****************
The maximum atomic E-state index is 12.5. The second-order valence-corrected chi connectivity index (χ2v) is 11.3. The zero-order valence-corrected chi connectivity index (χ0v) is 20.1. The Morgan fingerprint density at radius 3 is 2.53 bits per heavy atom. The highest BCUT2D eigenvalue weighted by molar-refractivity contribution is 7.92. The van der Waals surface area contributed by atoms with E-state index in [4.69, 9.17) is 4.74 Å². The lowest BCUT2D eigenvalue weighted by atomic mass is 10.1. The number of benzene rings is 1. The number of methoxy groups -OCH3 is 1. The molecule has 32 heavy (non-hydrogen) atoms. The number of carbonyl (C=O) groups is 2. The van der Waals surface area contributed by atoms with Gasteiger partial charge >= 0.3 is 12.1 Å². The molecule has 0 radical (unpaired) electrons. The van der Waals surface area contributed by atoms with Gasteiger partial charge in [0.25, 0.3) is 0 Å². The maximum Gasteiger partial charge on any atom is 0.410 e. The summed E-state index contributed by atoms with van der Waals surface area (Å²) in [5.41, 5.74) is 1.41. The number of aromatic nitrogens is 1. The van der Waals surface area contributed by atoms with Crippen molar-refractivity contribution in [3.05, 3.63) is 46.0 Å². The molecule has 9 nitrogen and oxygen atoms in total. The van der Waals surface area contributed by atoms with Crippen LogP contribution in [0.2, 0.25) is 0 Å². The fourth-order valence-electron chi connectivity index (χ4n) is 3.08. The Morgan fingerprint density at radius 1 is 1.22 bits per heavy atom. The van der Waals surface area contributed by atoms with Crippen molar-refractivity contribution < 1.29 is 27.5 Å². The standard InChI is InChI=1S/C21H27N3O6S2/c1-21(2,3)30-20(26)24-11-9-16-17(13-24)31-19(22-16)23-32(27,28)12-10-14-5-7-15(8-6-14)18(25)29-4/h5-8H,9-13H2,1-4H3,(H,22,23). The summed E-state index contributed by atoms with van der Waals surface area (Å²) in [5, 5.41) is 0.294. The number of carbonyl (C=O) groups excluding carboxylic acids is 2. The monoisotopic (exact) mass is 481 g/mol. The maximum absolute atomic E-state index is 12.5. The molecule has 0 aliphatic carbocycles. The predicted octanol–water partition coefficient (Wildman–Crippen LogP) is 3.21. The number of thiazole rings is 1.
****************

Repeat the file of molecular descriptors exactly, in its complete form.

The maximum atomic E-state index is 12.5. The second-order valence-corrected chi connectivity index (χ2v) is 11.3. The zero-order valence-corrected chi connectivity index (χ0v) is 20.1. The Morgan fingerprint density at radius 3 is 2.53 bits per heavy atom. The highest BCUT2D eigenvalue weighted by molar-refractivity contribution is 7.92. The van der Waals surface area contributed by atoms with E-state index in [4.69, 9.17) is 4.74 Å². The lowest BCUT2D eigenvalue weighted by atomic mass is 10.1. The number of benzene rings is 1. The number of methoxy groups -OCH3 is 1. The molecule has 32 heavy (non-hydrogen) atoms. The number of carbonyl (C=O) groups is 2. The van der Waals surface area contributed by atoms with Gasteiger partial charge >= 0.3 is 12.1 Å². The molecule has 0 radical (unpaired) electrons. The van der Waals surface area contributed by atoms with Gasteiger partial charge in [0.25, 0.3) is 0 Å². The maximum Gasteiger partial charge on any atom is 0.410 e. The summed E-state index contributed by atoms with van der Waals surface area (Å²) in [5.41, 5.74) is 1.41. The number of aromatic nitrogens is 1. The van der Waals surface area contributed by atoms with Crippen molar-refractivity contribution in [3.05, 3.63) is 46.0 Å². The molecule has 9 nitrogen and oxygen atoms in total. The van der Waals surface area contributed by atoms with Crippen LogP contribution in [0.2, 0.25) is 0 Å². The fourth-order valence-electron chi connectivity index (χ4n) is 3.08. The Morgan fingerprint density at radius 1 is 1.22 bits per heavy atom. The van der Waals surface area contributed by atoms with Crippen molar-refractivity contribution < 1.29 is 27.5 Å². The standard InChI is InChI=1S/C21H27N3O6S2/c1-21(2,3)30-20(26)24-11-9-16-17(13-24)31-19(22-16)23-32(27,28)12-10-14-5-7-15(8-6-14)18(25)29-4/h5-8H,9-13H2,1-4H3,(H,22,23). The summed E-state index contributed by atoms with van der Waals surface area (Å²) in [5, 5.41) is 0.294. The number of carbonyl (C=O) groups excluding carboxylic acids is 2. The monoisotopic (exact) mass is 481 g/mol. The maximum absolute atomic E-state index is 12.5. The molecule has 0 aliphatic carbocycles. The predicted octanol–water partition coefficient (Wildman–Crippen LogP) is 3.21. The number of thiazole rings is 1.